- Easy to jump into | Chameneon is a great game to jump in and out of when the mood takes you; just select a level and you’re on your way. It’s good because the controls are straightforward forward so there isn’t much to remember or get used to and everything loads up quickly, meaning there is very little waiting around to get back to where you were. Simple convenience in video games makes them more appealing to me sometimes when I just want to relax with something that isn’t as story-intensive.
- Music and sound effects | Exciting and upbeat, Chameneon will have you bopping your head to the background beat while sitting on the edge of your seat, making sure you don’t lose concentration while gliding along to the finish line. I wouldn’t expect anything less considering the colouring used; they complement each other astonishingly well. The sound effects are simple but suit the actions they’re bound to. Whether you’re jumping, getting collectables, or tumbling around the screen to your death, there is a sound to accompany them all.
- Accessibility options | Unfortunately, there are not enough accessibility options available in Chameneon, especially considering its bright graphical appearance. Although I had no issues with this personally, however, I’m thinking more about people who have issues with colour blindness or encounter headaches from such colourful visuals. There were no options to change anything relating to visuals – only audio, key bindings, and languages (only English and Portuguese) which I think has been overlooked and should be assessed in any future updates perhaps.
- Death counter | Now, I don’t know about you but I can’t stand dying in any video game – it’s not something you congratulate or feel good for. I actually don’t know a single game where dying is a good occurrence. Now, a new feature some games like to include these days is a death counter. Why? I have no idea. I really don’t want or need to know how many times I’ve failed. Some people I guess will find it interesting or a challenge but I would like the option to turn it off as it serves no purpose other than to get me down.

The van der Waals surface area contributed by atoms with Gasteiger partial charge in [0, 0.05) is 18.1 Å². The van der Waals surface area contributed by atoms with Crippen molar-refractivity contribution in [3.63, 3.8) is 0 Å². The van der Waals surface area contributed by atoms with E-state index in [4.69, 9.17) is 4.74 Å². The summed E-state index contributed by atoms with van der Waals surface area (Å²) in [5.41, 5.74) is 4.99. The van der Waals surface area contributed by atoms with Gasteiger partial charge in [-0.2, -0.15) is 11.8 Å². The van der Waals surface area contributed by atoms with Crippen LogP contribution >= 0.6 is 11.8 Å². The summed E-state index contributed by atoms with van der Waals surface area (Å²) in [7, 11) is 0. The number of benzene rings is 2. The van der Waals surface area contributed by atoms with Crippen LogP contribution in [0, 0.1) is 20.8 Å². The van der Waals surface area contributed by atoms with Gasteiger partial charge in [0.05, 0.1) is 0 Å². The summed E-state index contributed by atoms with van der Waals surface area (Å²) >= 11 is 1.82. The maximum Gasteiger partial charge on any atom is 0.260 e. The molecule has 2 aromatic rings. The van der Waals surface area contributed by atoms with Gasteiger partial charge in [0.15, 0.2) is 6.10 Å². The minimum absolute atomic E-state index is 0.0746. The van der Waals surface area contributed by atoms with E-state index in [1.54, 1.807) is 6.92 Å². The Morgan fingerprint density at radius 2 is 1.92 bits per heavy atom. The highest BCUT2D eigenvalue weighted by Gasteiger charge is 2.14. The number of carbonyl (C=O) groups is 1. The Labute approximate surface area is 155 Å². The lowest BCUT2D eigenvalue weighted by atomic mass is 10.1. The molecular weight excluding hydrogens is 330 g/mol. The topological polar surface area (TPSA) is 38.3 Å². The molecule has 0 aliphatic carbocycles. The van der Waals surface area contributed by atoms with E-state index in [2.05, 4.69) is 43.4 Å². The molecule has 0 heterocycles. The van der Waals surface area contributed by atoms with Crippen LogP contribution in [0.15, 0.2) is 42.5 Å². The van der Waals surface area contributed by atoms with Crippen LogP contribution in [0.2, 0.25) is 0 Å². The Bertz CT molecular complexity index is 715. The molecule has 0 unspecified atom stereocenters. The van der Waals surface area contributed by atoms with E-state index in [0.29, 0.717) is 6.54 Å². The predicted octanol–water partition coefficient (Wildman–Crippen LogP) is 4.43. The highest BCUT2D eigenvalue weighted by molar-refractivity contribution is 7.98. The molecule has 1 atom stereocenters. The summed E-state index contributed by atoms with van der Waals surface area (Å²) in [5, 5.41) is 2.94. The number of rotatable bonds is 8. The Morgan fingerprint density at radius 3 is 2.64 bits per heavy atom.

What we Disliked
- Achievement distribution | I did raise an eyebrow when I looked at the achievement list for Chameneon. Eighty out of eighty-two achievements are level related, requiring you to complete each of the levels under a set amount of time every time. The other two are collectable-related which is completely normal. I just didn’t think there is any variation in the achievements which makes the accomplishment feel a little deflating. Yes, it means you have essentially done a speed run of the level but I don’t tend to get much joy out of these types of objectives.
How long to beat the story | Approximately 10-15 Hours
How long to achieve 1000G | Approximately 15-20 Hours
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Hello, I’m Victoria. I’m from the UK and have been playing video games for as long as I can remember; back on DreamCast. I’ve pretty much fallen for Xbox since I was around eight years old and remember BioShock being my first game on the Xbox360. Although I find it thoroughly enjoyable to not only experience gameplay, I also find comfort in getting lost and engrossed in the online worlds that sometimes differ greatly from what we know. Another side of my Xbox passion would be achievement hunting and gamerscore. I thrive when I hear the little sound of one popping up on the screen and I’m always finding ways to work on my backlog when possible. Horror is my favourite genre so if you have any recommendations, don’t be afraid to send them my way!